Last week Despark visited the awesome React Europe conference in Paris. It was an amazing event that really inspired us. For the last few years we’ve been livestreaming every edition with our eyes glued to the screen and it was great that we got the chance to visit in person. We learned new things about the tools and libraries we already use and love, got a sneak peek of what the future of React holds and got even more enthusiastic to experiment and push the boundaries of what’s possible. We are excited to share our favourite talks with you!
One of the most anticipated talks was definitely the one from Sunil Pai (@threepointone), for which there wasn’t any information on the schedule, apart from its starting time. One of the “OG hipsters of React Europe”, he gave a rundown of the projects he has been involved with, the ideas behind them and his genuine love of open source software (and Kent C. Dodds). With many honest insights about his journey in learning to program, his talk was a call to arms for building next level tools and challenging established practices. One of the best examples of how writing less code and improving developer experience gives us more capacity to actually think about the user!
Another crowd-favourite was Vincent Riemer’s (@vincentriemer) talk called “Bridging React Native Back to its Roots” introducing a “little side project” he has been working on. Getting the itch for giving conference talks after introducing his web-based TR-808 drum machine at React Amsterdam, he began looking for ideas on what to do next. Bringing the perspective of someone coming from the web to React Native, he started experimenting with porting the Yoga layout engine in the browser and then running React in a web worker. The result? One of the biggest announcements during the conference — the React Native DOM library. Exploiting a multithreaded architecture similar to React Native, using Yoga for consistent layout on the web and the Metro bundler for better developer experience are just some of the highlights of this project. While still very, very experimental, it could potentially be a big step for moving the web forward and people have already started to build tools on top of it.
There were two talks focused on ReasonML — one by Cristiano Calcagno (@ccrisccris), the co-creator of ReasonReact, and one by Jared Forsyth (@jaredforsyth) from Khan Academy. We are very excited about Reason and have already started introducing it into some of our existing codebases. The first ReasonConf happened just a few days before ReactEurope and more and more people are recognising the benefits of using Reason. Christiano Calgano showed some amazing demos and explained how local state makes it easy to compose components. Jared Forsyth’s talk “Type-safe React Native with ReasonML” was very honest, focusing not only on the many positive sides of Reason, but being very clear about some of the negative ones too — the tooling that is still rough around the edges, the small (but growing) community, etc.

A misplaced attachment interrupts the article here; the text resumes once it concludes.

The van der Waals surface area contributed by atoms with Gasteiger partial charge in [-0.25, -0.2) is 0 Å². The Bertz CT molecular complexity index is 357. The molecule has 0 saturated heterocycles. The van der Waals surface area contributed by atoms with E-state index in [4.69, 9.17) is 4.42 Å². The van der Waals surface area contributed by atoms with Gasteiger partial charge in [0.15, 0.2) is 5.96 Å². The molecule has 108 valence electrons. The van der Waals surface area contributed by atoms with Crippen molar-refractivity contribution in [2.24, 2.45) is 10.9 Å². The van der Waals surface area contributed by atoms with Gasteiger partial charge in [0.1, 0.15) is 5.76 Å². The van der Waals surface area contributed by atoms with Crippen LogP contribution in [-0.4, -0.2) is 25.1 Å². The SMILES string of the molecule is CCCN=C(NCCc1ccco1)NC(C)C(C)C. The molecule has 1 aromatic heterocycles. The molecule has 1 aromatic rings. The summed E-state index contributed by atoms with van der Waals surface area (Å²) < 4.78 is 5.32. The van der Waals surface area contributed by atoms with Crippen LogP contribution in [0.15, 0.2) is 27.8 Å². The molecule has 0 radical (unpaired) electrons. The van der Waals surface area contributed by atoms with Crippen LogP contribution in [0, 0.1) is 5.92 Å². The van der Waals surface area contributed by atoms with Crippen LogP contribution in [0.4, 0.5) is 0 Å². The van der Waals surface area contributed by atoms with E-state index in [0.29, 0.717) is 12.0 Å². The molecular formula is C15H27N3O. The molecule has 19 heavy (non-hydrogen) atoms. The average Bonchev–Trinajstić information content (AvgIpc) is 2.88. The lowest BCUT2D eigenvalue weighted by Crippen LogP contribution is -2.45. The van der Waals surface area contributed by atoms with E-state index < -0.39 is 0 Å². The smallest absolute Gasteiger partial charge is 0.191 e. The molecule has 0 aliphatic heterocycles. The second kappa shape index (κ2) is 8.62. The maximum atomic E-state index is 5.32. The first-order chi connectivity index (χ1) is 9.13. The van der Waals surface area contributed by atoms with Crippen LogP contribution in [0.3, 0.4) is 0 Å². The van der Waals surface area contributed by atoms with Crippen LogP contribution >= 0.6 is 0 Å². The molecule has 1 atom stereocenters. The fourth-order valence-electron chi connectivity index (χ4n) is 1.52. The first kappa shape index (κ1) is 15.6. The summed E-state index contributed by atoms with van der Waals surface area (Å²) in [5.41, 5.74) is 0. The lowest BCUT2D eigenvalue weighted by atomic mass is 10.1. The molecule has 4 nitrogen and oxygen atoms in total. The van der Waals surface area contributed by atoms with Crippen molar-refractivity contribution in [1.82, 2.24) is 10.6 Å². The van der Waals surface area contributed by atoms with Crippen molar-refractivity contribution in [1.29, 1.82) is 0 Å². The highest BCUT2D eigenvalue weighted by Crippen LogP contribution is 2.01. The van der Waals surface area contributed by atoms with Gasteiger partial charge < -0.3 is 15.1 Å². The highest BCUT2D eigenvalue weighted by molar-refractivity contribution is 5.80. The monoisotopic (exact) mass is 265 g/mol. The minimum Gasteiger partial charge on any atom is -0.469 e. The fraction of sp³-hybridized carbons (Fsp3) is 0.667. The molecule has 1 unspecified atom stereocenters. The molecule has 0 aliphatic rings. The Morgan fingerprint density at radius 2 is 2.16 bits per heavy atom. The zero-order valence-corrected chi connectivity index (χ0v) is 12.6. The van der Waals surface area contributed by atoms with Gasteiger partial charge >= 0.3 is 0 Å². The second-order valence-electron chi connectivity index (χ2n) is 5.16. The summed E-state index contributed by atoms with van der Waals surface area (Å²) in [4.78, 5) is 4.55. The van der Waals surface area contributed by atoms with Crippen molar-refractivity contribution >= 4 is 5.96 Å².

Nevertheless, the future of Reason is very bright, and Jared showed us some awesome things that are in the works, for instance reason-apollo giving the developer type-checked queries. He also demonstrated the cross compilation possibilities which could lead to reduction of runtime performance costs for React Native apps, dubbed “Really Native React Native” 😉
If you’re interested in Reason, aside from their great website, we recommend Nik Graf’s excellent egghead course and of course Jared’s podcast Reason Town.
If you love GraphQL as much as we do, Peggy Rayzis’ (@peggyrayzis) talk “A Journey Through React Apollo” is a must. It was filled with many examples of how the folks at Apollo are always trying to stay ahead of the game to make sure that data management for React application is pleasant and productive. Starting with a “history lesson” of how Apollo evolved since its initial release, we got a taste of what’s coming next. Building on top of the features demonstrated in Dan Abramov’s “Beyond React 16” talk from JSConf Iceland, Peggy’s demos showed how the recently merged Suspense feature works with react-apollo, making async rendering a breeze. We love using Apollo in our projects and can’t wait for the exciting features that will be available soon!
Ives van Hoorne’s (@compuives) talk “A year of CodeSandbox” was one of the funniest, most personal and honest talks during the whole conference and we really loved it! CodeSandbox is an online code editor for web applications and Ives told us about his journey building it and how his idea evolved.
Building a beginner-friendly online editor, adding collaborative features, encouraging learning and discovery are not easy tasks and Ives shared great insights about the things he learned along the way. The talk was accompanied by some very exciting announcements as well — CodeSandbox Live, the real-time collaboration mode, is now free for everyone and support for ReasonML is coming soon.
We are really glad that we were a part of the 2018 edition of ReactEurope and we are already looking forward to the next one! Videos from the conference are on youtube: make sure to watch them all, not just the ones mentioned above — every one of them was really, really good.
If you’re as excited about React and all the new stuff around it as much as we are, say “Hi” and let’s talk.
We will be hosting a meetup in Sofia with Aaron Greenwald (@aaronjgreenwald) on the 28th of June! Join us to hear his talk on “React Native Code Reuse: Architecture that Works”, updates coming soon.